This is a look at the World Uncertainty Index, going back to 1990. Even a mere casual review of the chart reveals that global uncertainty – as measured by this particular index – has been trending upward since 2000.
The broader rise in uncertainty typically is fueled, in large part, by increases in both the frequency and intensity of more singular, discrete global shock events. A careful examination of the chart reveals several points along the trend line where uncertainty spiked on the basis of the sudden emergence of one or more of these shocks.
For example, while you will notice a more gradual uptrend in 2000 and heading into 2001, the trend line spikes sharply in 2001 and stays elevated through the outset of 2002. This spike corresponds with the 2001 U.S. recession, the 9/11 attacks and the obvious and expected rise in tensions immediately following those attacks.
Shortly thereafter, another even-bigger spike in uncertainty occurred during the latter half of 2002 and going into 2003. This jump corresponds to the outbreak of SARS (severe acute respiratory syndrome) – the first pandemic of the 21st century – as well as the beginning of the Iraq War.
Uncertainty appears to subside for several years following those events. But it doesn’t return to its pre-2000 levels. A “new normal,” it seems, had been established. And then, in 2007, another broad upward trend in global uncertainty begins, marked by several dramatic spikes that represent the advent of numerous global shocks.
The rise in uncertainty from 2007 through 2011 coincided with the evolution of the Great Recession. The year 2012 saw a big jump in uncertainty on the strength of the European sovereign debt crisis, a consequence of the larger financial crisis, as well as concerns that the U.S. would fall off of the so-called “fiscal cliff” that was an issue during this period.
The next instance of a sharp spike in global uncertainty comes in 2016. That proved to be a monumentally symbolic year in terms of a big shift toward populism and deglobalization with the vote by citizens of the United Kingdom to leave the European Union (“Brexit”) and the election of Donald Trump as President of the United States.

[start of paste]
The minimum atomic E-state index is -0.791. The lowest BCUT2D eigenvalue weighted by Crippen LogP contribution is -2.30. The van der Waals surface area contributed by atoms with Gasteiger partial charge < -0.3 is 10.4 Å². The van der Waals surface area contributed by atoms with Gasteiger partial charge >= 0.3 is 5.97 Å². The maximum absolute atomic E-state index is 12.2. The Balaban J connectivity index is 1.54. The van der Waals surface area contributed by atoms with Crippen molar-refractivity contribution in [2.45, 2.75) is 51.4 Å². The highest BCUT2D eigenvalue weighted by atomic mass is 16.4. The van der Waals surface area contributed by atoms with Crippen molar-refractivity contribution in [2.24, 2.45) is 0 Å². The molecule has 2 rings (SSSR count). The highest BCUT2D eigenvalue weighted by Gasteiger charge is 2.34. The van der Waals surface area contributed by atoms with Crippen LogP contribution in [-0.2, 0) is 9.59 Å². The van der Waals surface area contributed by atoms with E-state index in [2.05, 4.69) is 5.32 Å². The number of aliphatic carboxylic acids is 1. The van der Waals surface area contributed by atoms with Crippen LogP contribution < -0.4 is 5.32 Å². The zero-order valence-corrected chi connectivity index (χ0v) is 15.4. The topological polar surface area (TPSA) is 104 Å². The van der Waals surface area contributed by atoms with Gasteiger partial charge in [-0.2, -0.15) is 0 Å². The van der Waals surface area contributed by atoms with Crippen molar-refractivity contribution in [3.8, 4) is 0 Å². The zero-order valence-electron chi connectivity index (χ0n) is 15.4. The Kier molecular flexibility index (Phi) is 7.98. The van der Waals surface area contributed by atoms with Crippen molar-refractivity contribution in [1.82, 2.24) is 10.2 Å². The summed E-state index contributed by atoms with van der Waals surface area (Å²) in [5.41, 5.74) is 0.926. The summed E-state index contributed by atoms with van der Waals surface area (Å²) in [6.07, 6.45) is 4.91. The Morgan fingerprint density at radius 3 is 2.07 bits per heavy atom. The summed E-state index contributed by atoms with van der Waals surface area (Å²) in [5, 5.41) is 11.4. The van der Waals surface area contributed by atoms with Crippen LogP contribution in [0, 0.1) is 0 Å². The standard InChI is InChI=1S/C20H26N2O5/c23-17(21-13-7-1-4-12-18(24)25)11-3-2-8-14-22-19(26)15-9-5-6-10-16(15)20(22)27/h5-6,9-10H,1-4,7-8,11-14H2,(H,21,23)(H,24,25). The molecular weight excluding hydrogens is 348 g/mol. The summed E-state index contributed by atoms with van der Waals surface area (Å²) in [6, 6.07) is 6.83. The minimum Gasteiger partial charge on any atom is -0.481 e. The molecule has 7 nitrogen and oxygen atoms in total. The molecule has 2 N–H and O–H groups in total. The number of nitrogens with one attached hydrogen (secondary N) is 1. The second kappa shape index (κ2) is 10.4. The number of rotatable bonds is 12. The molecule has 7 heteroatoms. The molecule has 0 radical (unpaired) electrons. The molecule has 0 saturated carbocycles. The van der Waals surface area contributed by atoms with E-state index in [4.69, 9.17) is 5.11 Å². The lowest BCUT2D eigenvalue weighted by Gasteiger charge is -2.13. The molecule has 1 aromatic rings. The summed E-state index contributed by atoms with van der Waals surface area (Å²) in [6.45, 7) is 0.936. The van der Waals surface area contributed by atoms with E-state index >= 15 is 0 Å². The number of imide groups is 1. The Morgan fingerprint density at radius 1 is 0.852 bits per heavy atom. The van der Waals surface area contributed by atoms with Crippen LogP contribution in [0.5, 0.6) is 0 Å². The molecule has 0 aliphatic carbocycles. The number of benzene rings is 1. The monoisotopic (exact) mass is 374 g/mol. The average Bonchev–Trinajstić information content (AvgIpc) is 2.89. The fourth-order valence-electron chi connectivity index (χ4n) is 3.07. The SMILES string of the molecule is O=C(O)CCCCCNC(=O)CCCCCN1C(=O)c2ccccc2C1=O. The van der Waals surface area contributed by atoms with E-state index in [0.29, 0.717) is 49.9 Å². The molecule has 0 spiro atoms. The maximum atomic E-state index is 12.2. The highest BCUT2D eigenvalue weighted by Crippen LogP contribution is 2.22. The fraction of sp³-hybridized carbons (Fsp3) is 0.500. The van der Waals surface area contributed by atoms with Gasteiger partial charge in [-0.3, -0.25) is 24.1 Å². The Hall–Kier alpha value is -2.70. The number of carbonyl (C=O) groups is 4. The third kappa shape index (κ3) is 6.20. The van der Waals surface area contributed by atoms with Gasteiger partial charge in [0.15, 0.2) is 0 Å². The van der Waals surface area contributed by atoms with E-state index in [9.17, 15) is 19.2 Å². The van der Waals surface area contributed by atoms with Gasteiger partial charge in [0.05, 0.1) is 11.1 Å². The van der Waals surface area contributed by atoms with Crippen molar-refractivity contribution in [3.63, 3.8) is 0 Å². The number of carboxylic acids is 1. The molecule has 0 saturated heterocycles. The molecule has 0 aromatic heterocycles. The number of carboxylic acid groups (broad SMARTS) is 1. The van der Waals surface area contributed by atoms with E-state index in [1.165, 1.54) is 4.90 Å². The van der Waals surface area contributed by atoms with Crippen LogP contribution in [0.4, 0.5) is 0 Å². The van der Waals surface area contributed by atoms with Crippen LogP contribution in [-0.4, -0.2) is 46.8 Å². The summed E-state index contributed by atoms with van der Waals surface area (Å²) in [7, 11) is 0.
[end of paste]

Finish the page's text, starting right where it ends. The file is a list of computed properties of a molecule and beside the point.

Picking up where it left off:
Unsurprisingly, the latest particularly large spike on the chart corresponds to 2020, a year that saw at one point more than half the global population under lockdown out of deference to the pandemic.
But even where outsized spikes are not in evidence, other global shocks have kept uncertainty elevated. Among them: A marked rise in trade tensions between the U.S. and China beginning in early 2018, as well as Russia’s invasion of Ukraine two years later.
Rise of Gold Since the Beginning of the Millennium
Coinciding with the steady stream of global shock events and the broader rise in global uncertainty that has been in play since the beginning of the millennium, gold has strengthened substantially. As the chart below illustrates, gold appreciated roughly 600% from January 2001 through the present.
Let me be clear: It’s not possible to “prove” in an absolute sense that a rise in global uncertainty over the past couple of decades is responsible for the overall impressive increase in the price of gold over the same period.
At the same time, however, it’s not unreasonable to acknowledge that the increases in uncertainty and the price of gold have come at the same time. And you should feel free, as well, to draw your own conclusions about what relationship, if any, there might be between the two – particularly given the longstanding reputation of precious metals as safe-haven assets, which I wrote about in some detail last week.